[payvand.com, 13 Feb. 2012] Source: Butterfly Buzz
Los Angeles, CA – Iranian Taboo, a documentary by Reza Allamehzadeh, will begin screening in Los Angeles from February 24 toMarch 1 at Laemmle’s Music Hall 3 in Beverly Hills and in DC, San Diego, Atlanta, Orlando, Montreal, Chicago, Toronto, San Francisco and Seattle in the following days.
Reza Allamehzadeh, an Iranian-Dutch filmmaker banned from entering his homeland, enlisted the aid of friends who clandestinely filmed inside Iran in order to explore this century old taboo.
Iranian Taboo tells the story of an Iranian Baha’i woman, Nadereh and her 14-year-old daughter who decide to sell all of their belongings and leave their homeland, to take refuge in the West.
Iranian Taboo takes us across continents from Turkey to Israel, and from the U.S. to Iran and gives us a unique insights into the persecution of Baha’is in Iran from the underground Baha’i University (BIHE) to the oppressed Baha’i peasants of the Eival village in the northern province of Mazandaran. The film includes never seen before interviews with some of the most respected Iranian scholars, authors and politicians, speaking about the persecution of Baha’is in Iran. All scenes within Iran were shot undercover by local contacts of the filmmaker.
Wednesday, Feb 15, 2012 – 10 a.m. Royal Theater (Laemmle)
11523 Santa Monica Blvd. West Los Angeles, CA
I have made several challenging documentaries during my long career as a filmmaker. Films like “Speak out Turkmen!” on the bloody war between well organized army of the newly established Islamic regime of Iran (1979) and poorly organized Turkmen tribe in the northern Iran. “Holy Crime” on State terrorism of the Islamic government in Europe, which resulted in assassination of more than 80 well-known dissidents, in just one decade. But none of them was as difficult to make as the ‘Iranian Taboo’. In spite of the fact that I’m banned to enter my homeland, I managed to film deep inside Iran, with the help of devoted friends who risked their lives to film the footage that I needed for this film. Organizing and obtaining access to the vast range of the interviewees in this film, from Shirin Ebadi to Abolhassan Banisadr was another challenging point that I managed to overcome. ‘Iranian Taboo’ is the most personal documentary that I have ever made!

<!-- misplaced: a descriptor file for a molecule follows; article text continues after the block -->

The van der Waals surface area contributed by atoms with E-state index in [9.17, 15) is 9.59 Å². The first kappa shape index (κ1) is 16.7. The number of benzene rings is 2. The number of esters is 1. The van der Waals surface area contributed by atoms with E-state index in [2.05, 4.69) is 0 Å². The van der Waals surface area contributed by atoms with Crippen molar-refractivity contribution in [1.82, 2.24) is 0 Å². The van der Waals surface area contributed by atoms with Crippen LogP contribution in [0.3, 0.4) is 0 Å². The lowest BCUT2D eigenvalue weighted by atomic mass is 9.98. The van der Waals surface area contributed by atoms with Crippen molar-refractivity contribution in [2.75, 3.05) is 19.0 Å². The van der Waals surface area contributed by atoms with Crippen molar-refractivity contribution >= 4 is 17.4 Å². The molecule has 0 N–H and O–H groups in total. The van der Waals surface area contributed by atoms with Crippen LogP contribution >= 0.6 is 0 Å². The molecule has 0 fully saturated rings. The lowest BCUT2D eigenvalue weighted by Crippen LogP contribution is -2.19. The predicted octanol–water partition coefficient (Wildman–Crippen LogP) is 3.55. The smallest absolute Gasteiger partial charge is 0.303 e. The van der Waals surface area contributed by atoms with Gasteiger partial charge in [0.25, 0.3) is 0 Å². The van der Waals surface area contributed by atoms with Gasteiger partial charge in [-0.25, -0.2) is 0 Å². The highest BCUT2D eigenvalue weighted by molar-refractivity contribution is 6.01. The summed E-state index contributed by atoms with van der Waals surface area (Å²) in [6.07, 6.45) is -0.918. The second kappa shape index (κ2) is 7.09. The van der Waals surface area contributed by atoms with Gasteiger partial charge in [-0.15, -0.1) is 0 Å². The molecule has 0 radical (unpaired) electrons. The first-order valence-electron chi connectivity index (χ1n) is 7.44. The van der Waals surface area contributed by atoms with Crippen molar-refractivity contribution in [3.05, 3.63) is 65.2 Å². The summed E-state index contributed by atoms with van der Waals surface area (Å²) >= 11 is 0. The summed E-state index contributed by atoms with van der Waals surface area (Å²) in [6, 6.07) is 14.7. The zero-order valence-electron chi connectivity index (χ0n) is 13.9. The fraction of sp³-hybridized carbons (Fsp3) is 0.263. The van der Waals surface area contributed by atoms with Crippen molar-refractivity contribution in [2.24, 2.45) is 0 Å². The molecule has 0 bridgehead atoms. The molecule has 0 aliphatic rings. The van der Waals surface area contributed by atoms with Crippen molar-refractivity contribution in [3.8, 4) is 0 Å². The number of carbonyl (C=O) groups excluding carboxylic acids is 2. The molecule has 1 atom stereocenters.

REZA ALLAMEHZADEH (Director) is an Iranian-Dutch filmmaker, film critic and writer based in the Netherlands since 1983. Allamehzadeh was born in 1943 in Sari, Iran. He studied film directing at the Tehran Academy of Film and Television from 1966 to 1969. Alongside with filmmaking he is regularly writing and publishing children’s books, novels and short stories. He teaches film and TV courses at various universities around the world, including Hollins University in Virginia (U.S.), Leeds Metropolitan University (U.K.) and International R/TV Training Center in the Netherlands. Some of his films include: ‘The Trap’ (1973); awarded Grand Prix at the 12th International film festival for Children and Youth in Gijon, Spain, ‘A Few Simple Sentences’ (1986); awarded the Best Short at the 1986 Stockholm International Immigrant Film Festival, Best Children’s Film at Tomar 1987 International Festival of Cinema for Children and Youth and the Best Children’s Film by the jury of the International Centre of Films for Children and Youth (CIFEJ) at International Moscow Film Festival in 1987, ‘Guests of Hotel Astoria (1988); feature length, selected for the Venice, Moscow, Montreal and Chicago Film Festivals and ‘Holy Crime’; a controversial documentary on State terrorism of Islamic government of Iran in European countries.